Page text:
Hello me lads! Push has come to shove on the religious landscape again, and it appears to be a mammoth problem.
Taking their cue from the Pope, politically-left issues are being rapidly adopted as "spiritual and moral issues" says 'Reverend' Serene Jones of the Union Theological Seminary. She feels that Climate Change in particular is one of those spiritual issues, as well as social justice in general.
Since the 2016 election, monthly lectures on social justice at the 600-seat Gothic chapel of New York's Union Theological Seminary have been filled to capacity with crowds three times what they usually draw.
"The election of Trump has been a clarion call to progressives in the Protestant and Catholic churches in America to move out of a place of primarily professing progressive policies to really taking action," she said.
In January, the 181-year-old Upper Manhattan graduate school, whose architecture evokes London's Westminster Abbey, turned away about 1,000 people from a lecture on mass incarceration. In the nine years that Reverend Serene Jones has served as its president, she has never seen such crowds.
This disparate group has jumped into political activism on policies of immigration, healthcare, LGBT, and social justice according to clergy members, activists and academics. Financial support is also picking up. Donations to the 'Christian' Social Justice activist group Sojourners have picked up by 30 percent since the 2016 election, the group said.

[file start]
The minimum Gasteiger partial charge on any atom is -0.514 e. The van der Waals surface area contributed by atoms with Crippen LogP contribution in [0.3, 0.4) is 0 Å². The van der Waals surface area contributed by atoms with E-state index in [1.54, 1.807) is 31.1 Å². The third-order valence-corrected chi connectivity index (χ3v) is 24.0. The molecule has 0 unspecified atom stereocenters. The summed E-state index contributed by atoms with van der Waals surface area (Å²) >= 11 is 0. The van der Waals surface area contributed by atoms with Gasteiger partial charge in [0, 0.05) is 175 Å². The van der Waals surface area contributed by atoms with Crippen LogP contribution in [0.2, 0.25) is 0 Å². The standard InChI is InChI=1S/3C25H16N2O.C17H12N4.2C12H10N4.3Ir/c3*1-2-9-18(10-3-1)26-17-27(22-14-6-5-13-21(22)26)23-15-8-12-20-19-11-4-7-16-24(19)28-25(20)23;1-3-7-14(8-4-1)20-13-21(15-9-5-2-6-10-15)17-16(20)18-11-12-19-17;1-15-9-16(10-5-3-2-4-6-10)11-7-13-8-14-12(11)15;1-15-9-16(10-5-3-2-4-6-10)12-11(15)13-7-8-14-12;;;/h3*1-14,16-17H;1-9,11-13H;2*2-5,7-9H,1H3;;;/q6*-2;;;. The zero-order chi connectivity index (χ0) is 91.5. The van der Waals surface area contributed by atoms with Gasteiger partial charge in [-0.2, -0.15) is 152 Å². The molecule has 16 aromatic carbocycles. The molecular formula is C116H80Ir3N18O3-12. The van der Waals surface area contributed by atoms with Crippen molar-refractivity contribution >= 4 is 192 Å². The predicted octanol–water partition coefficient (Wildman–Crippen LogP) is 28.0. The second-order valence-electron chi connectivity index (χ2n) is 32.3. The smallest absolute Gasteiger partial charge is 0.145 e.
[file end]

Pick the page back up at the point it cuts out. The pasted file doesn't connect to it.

"It's one of the dirty little secrets of America that there has been a religious left all along and it just hasn't done a good job of organizing," said J. Patrick Hornbeck II, chairman of the theology department at Fordham University, a Jesuit school in New York. This is rapidly changing as these new liberal alliances mingle church and state quicker than you can say "Liberty Magazine."
One large woolly mammoth in the room is this: Many in the religious left are inspired by Pope Francis, the Roman Catholic leader who has been an outspoken critic of anti-immigrant policies and a champion of helping the needy. Pope Francis, has sparked those who are among the “religious left” to take a more politically active view on certain political issues.
Quite so. This movement has great potential among North American Adventists who have long reassured themselves that liberalism is a warm fur coat protecting them from the frozen devastation of a religious right ice age. Leading the leftward charge over this cliff is a plethora of NAD leaders and academics mixing WO and SJW and abortion rights and LGBT into a delicious progressive alphabet stew. The end result is two groups of people in dark ditches warning others to avoid dark ditches. I personally know an Adventist guy who blends religion with politics in order to get people to stop blending religion and politics. Urghh.
In fact, the elephant in the room (er . . . woolly mammoth) is that religion and politics make a bad mix, no matter which side of the cup you drink from. Just stop it. Allaya. Get out the Good Book. And stay there!
See you on the right side of the Sea of Glass, Mates! (2 Peter 2:15; Hebrews 10:12; Col. 3:1; Matthew 25:33-34).